I used to work with a guy who was significantly overweight. I ran into him in the cafeteria one day and he mentioned that his doctor recommended that he eschew large lunches in favor of lighter foods like salads. He proceeded to the salad bar where he buried a few greens, onions, and tomatoes under a mountain of cheese, deli meats, and blue cheese dressing. So my fellow employee was complying with his doctor’s recommendation to eat more salads but his methodology wasn’t going to meet the doctor’s objective of improving his health. This little story is a good analogue for the growing gap between regulations and cybersecurity. Clearly, regulations like California SB 1386, FISMA, HIPAA, and PCI DSS were designed to help protect the confidentiality and integrity of sensitive (and valuable) data. This worked to some extent as it forced organizations to improve information security processes and invest in new cybersecurity technologies in order to adhere to regulations and pass regulatory audits. Unfortunately regulation also led to a few unintended outcomes such as: 1. A regulatory compliance-focused industry. Somewhere around 2006, the information security was absolutely gaga over regulatory compliance – especially PCI. This was especially true with regard to SIEM products which were being redesigned to collate log file data into slick looking compliance reports. 2. A “check-box” mentality. During the same timeframe, it was fairly common to see information security professionals running around the enterprise with clipboards. The goal? Make sure their security controls were compliant with multiple regulations. Some security professionals in the Federal space admitted to spending more than 50% of their time engaged in these types of check-box exercises instead of bolstering defenses, learning about new threats, or improving incident detection. These issues may seem mundane but they come at a cost. When cybersecurity best practices give way to regulatory compliance, we find ourselves chock full of clipboards and pretty reports but extremely vulnerable to social engineering and advanced malware attacks. Many organizations now recognize this regulatory compliance conundrum and are responding with their pocketbooks. New enterprise investment in cybersecurity is now driving innovation in required areas like Advanced Malware Detection/Prevention (AMD/P, Damballa, FireEye, Sourcefire, and Trend Micro), big data security analytics (IBM, LogRhythm, PacketLoop, RSA Security, Solera Networks), and continuous monitoring (FireMon, Red Seal, Symantec). Compliance is still there but it no longer plays a starring role like it once did. Regulatory compliance can be a good thing if it forces a lethargic and indifferent population of organizations into action. Over the past few years however, regulatory compliance turned into an end rather than a means to an end (i.e. improving information security). Since there was a ton of money involved, the entire information security industry became complicit in this misguided detour. We are now going through a costly transition from compliance to real information security best practices and technical defenses. In other words, we may be compliant but our actual cybersecurity defenses and processes are pretty weak -- and it's gonna cost a ton of dough to fix them. My old colleague recognized the errors of his ways, has taken on a few lifestyle changes (i.e. diet and exercise), and is now much healthier than ever. Let’s hope that the cybersecurity community can make a similar transformation before its historical unproductive adaptation of compliance leads to further waves of cybercrime, hacktivism, and business disruption.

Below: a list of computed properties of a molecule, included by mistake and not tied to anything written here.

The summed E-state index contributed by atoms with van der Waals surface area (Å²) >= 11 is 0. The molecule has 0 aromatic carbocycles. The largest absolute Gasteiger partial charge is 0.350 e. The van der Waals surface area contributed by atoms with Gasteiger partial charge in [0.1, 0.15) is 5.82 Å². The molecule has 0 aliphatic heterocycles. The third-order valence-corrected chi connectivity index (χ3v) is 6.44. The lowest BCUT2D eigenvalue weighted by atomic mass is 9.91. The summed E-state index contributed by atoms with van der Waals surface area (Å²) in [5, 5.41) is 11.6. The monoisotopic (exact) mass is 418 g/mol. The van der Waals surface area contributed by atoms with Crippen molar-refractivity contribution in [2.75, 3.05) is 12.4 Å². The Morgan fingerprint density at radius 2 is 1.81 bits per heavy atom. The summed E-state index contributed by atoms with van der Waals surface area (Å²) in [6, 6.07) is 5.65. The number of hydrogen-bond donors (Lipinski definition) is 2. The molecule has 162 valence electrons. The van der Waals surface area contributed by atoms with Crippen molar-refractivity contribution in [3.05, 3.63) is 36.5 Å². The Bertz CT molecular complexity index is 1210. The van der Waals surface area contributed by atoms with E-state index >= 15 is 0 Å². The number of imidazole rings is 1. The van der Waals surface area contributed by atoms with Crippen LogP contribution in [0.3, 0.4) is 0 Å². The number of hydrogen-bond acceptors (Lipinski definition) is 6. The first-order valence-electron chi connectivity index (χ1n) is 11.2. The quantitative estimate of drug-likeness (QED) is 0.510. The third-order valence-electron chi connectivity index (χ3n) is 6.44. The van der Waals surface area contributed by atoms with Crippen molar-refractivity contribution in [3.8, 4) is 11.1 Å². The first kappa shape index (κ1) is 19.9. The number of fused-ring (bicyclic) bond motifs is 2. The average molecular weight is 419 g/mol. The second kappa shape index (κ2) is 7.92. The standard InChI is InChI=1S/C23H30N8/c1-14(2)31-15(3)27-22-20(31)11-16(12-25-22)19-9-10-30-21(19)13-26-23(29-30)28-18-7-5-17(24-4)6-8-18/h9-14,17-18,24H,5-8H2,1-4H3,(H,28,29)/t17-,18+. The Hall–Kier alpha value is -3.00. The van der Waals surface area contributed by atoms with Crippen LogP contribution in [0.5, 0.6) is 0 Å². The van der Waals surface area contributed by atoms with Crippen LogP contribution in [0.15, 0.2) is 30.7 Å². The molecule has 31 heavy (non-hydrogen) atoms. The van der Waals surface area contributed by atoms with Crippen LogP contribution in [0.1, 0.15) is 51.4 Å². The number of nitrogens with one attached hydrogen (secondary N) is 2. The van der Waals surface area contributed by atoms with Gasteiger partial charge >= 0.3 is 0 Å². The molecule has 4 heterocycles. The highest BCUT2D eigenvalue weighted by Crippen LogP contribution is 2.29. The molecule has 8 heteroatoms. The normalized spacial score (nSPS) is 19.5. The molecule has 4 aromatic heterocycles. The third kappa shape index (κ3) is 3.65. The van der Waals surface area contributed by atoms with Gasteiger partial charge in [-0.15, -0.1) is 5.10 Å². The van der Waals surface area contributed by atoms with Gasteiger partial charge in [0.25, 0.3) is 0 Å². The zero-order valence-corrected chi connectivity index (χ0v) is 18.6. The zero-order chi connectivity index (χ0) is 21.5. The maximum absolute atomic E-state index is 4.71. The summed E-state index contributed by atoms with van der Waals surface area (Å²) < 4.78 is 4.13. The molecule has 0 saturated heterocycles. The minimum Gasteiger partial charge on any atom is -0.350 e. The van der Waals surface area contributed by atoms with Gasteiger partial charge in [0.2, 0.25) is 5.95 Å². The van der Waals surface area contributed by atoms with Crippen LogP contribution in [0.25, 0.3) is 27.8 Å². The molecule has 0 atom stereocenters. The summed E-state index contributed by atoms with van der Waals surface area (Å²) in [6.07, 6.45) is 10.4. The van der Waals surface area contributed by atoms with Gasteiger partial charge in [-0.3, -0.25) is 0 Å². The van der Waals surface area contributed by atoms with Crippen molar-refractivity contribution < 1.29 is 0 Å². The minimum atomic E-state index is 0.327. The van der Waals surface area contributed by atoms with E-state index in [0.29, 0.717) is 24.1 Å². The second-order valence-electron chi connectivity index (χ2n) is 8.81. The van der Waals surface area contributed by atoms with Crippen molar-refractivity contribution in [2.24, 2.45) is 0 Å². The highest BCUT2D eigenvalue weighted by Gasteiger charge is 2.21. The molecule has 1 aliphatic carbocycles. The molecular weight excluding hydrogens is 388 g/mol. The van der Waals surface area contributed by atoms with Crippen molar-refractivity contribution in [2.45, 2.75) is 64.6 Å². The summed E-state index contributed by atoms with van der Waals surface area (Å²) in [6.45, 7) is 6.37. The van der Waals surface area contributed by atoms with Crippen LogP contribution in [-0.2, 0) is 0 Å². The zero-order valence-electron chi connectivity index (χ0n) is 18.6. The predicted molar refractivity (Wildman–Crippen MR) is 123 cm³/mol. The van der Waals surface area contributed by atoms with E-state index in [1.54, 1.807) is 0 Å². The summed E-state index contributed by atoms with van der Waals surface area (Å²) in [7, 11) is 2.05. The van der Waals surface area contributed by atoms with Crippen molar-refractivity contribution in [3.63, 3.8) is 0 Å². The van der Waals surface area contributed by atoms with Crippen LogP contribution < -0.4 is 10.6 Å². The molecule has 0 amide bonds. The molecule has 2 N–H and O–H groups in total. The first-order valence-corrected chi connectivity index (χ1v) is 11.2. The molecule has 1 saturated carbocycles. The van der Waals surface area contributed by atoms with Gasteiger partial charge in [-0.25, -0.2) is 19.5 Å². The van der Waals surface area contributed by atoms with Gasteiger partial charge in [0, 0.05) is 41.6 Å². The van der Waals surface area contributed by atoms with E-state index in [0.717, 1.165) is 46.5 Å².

Well intended cybersecurity regulations created inadvertent detours, operational overhead, and vulnerabilities
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